When were Bible chapters and verses added?
In order to help people quickly locate a specific passage, chapters and verses can be immensely helpful. It is faster to turn to “John 3:16” than it would be to turn to the “For God so loved the world” passage in the early section of John’s Gospel.
Chapters were first introduced around 1227 AD by Stephen Langton, an Archbishop of Canterbury … and the Wycliffe English Bible of 1382 was the first Bible to include them. The Hebrew Old Testament first had verses added in 1448 by a Jewish rabbi named Nathan … and his verse divisions were mostly used for the Old Testament when Robert Estienne (aka Stephanus) in 1555 included verses for the New Testament. The first Bible to have both chapter and verse numbers (based on Stephanus’ divisions) was the Geneva Bible, and it has been the common chapter and verse usage still used today.
The benefit of not having chapters and verses
Despite their helpfulness, I’ve found tremendous benefit (in the initial stages of Bible study) to have the Bible before me without chapter or verses. Here’s two key reasons:
- It removes the arbitrary divisions to help me see the author’s intent and the book’s flow of thought. Since the book was written without division, we must remember that the whole book is a single unit (not piecemeal verses we can pick and choose from).
- When you remove the chapter and verses, we can better determine the outline and structure of the book without the biases of the chapters.
- It can also be a helpful tool to use for daily reading, which removes distractions in the text and reads more like a book.
Where to purchase a “reader’s Bible”
To find a Bible without chapters and verses, you have two options: buy one or make one.
There are several great “reader’s Bibles” available on the market today.
My favorite (for looks and layout) is the ESV Readers Bible. The purpose was to remove verse numbers, section headings, and translation footnotes so the text is presented as it was originally written. The upside is they included a verse range at the top of each page so you know approximately where you are. This Bible also comes in imitation leather and a higher priced but elegant 5-volume set.
Tyndale Publishers also came out with a reader’s edition of their NLT translation. Designed to be immersive, this 6-volume collection arranges the biblical books differently than the normal Bible layout but would give you a fresh perspective on understanding the Bible. NOTE: I wouldn’t recommend the NLT for study, but this could be a good way to read through the Bible. And instead of buying the complete set, you could just get each volume individually, and if so, I’d recommend you start with the New Testament (called “Messiah”).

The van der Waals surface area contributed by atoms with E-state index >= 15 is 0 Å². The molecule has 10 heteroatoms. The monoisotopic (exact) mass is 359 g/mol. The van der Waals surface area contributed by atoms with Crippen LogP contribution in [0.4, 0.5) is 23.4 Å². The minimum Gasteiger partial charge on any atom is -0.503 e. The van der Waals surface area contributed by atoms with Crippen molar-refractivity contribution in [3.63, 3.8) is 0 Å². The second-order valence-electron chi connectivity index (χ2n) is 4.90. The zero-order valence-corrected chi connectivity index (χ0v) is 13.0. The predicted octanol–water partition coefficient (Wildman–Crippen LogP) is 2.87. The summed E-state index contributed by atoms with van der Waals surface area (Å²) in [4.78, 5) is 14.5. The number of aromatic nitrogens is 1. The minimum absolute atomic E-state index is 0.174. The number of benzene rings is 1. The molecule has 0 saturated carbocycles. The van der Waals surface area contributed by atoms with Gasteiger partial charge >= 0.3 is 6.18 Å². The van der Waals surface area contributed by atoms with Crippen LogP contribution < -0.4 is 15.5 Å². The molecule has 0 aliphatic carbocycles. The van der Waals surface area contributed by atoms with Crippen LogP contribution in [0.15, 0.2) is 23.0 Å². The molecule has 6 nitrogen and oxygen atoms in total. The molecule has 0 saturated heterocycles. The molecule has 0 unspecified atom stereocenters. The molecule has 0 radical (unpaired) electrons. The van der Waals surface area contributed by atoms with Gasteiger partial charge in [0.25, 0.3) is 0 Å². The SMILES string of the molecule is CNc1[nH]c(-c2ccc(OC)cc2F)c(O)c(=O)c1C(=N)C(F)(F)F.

How to make your own “reader’s Bible” in blueletterbible.org
This is my preference when it comes to Bible study. When I study a new book of the Bible, I print off the book without chapter or verses, make the margins extra big, and double-space the document—so I have room to add notes and thoughts as I initially work through the text. And oftentimes, I will do this in a variety of translations so I can get a sense of how they compare with one another and if there is anything significant that stands out to me between them.
Step 1: Go to the free online resource blueletterbible.org and put in your book (or passage) and select the translation you want
Step 2: Click on “copy options” and select “Paragraph Order: Reference-Verse” and “Number Delimiters: No Number” … then at the bottom “Select all verses”
Step 3: Click “Copy”
Step 4: Go to a word processor (Word, Pages, Google Pages, etc.) and paste the verses into the document
Note: this only copies the first chapter into your document. We will need to go back and copy each chapter separately into the document.
Step 5: Go back to blueletterbible and click the “next chapter” button
Step 6: Click on “copy options” and “select all verses” … then click copy … paste chapter 2 into your document. Repeat for every chapter of the book
Step 7: Format your word document. I like to remove the reference at the beginning of each chapter and change the formatting to have 1.5 inch margins on the outside and double or triple spacing between lines (but that is personal preference).
Step 8: Print.
Here is an example of Ephesians without chapters or verses that I did in the NASB95.